AES 2011: The Aftermath and Aquarium

Yesterday marked the last day of shark talks and the always-entertaining AES banquet.  Congrats to gentleman, scholar, and friend to the blog Andy Nosal for picking up the Gruber Award for student presentations. Reptile and fish talks continued until 5 this afternoon, but I decided to take the day to lay low and explore (apologies to the reptile and fish folks, if I missed anything good let me know).

I took advantage of the extra day in town to check out the Mall of America, Minnesota’s own massive monument to capitalism.  In particular David and I got to check out the Sea Life Minnesota Aquarium in the lower level of the mall, including the backstage tour.

The aquarium is a seriously cool operation considering it’s housed in the basement of a mall (albeit the second largest mall on the planet).  The major tanks are comprised of a large tropical reef tank, a shark tank with some serious sharks, an Amazon ecosystem, and an impressive freshwater tank full of local heroes from up and down the Mississippi River.  Of course the sharks caught my attention first; this place has some of the largest sandbar sharks I’ve ever seen in captivity, and they are active.  Sand tigers, blacktip reef sharks, nurse sharks, green sawfish, and shark-rays round out the big elasmobranchs, while an assortment of bamboo shark species call the reef tank home.  The Minnesota Aquarium is also part of a shark breeding program, and we got to see the bamboo shark and freshwater stingray nursery tanks as part of the backstage tour.

The temperate freshwater tank was also cool.  All the species in it can be found somewhere in or around the Mississippi River, from various turtles to a massive, 70-year-old alligator gar.  I’m a big fan of aquariums providing some of the local flavor, and the Sea Life did it well.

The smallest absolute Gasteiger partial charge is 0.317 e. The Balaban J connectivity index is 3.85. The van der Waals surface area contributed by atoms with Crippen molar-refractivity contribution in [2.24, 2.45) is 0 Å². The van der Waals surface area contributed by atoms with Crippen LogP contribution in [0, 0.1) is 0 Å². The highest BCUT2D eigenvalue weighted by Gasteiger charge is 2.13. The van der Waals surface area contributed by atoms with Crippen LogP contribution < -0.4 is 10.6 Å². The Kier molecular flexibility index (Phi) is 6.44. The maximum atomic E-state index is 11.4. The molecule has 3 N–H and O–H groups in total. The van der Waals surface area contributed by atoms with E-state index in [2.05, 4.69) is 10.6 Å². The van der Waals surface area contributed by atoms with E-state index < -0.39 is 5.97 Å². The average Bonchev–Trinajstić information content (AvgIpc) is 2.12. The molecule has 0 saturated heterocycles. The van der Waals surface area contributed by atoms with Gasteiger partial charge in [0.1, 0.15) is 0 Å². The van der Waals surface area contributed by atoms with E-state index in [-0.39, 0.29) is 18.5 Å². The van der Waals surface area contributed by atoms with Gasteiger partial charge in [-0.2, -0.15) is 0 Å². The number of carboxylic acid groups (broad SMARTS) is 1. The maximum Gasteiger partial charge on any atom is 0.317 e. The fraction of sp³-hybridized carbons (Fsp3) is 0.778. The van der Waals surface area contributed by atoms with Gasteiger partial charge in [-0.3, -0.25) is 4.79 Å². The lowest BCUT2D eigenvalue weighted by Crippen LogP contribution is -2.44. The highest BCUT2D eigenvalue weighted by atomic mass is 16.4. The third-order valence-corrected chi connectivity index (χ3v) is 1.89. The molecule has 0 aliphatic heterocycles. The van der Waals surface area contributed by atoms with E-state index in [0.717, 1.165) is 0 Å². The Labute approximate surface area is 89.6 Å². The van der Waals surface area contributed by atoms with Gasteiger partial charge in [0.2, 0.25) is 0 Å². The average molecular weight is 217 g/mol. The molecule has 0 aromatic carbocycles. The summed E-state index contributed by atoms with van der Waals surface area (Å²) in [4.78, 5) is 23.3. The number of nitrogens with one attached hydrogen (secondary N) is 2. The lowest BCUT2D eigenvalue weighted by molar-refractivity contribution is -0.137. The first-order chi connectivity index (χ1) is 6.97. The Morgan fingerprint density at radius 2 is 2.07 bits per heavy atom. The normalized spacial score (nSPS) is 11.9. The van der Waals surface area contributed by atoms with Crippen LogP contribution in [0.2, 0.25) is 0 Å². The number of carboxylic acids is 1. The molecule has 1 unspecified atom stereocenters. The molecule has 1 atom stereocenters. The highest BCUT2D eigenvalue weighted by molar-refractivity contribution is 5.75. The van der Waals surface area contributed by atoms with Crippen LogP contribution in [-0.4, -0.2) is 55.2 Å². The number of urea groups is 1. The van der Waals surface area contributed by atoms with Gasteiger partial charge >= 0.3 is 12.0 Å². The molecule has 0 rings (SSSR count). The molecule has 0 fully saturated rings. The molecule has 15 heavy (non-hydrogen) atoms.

The smaller exhibits weren’t lacking.  This aquarium had possibly the largest collection of jellyfish and seahorse species I’ve ever seen on display.  Normally aquariums have one or two big jellyfish tanks with a bunch of sea nettles pulsing around, but Minnesota had a spread of four species on display, and also had a wide variety of seahorses from different ecosystems around the world.  The whole thing ended with a trip up a mountain stream, showing different freshwater species that call that environment home (including an intimidating alligator snapping turtle). The exit/entrance to the aquarium featured a smallish tank with guitarfish and cownose rays (definitely an up-and-coming species among aquariums).

The Sea Life Minnesota Aquarium is definitely a smaller facility than uber-aquariums like New England and Baltimore, but does a lot with a little space.  The backstage tour was informative and the information available at the exhibits was pretty comprehensive, even including the IUCN Red List values for the species on display.  Overall, the Sea Life Minnesota Aquarium is worth a look if you’re in the enclosed city that is the Mall of America.

Minneapolis proved to be surprisingly fun, clean, and relatively easy to navigate (by foot at least).  I don’t know that I’ll ever have another reason to come back, but I also know that if I do come back I can be confident in having a good time.

And that wraps up my coverage of my second JMIH/AES conference.  Check out @WhySharksMatter, @labroides, and @ironloudly on Twitter for coverage of stuff I didn’t make it to.  This year proved yet again why I enjoy hanging out with shark people and has shown the big ol’ conference to be a consistently fun and informative time.  I’m already coming up with schemes to get to next year’s meeting in Vancouver, and I hope to see everyone there.


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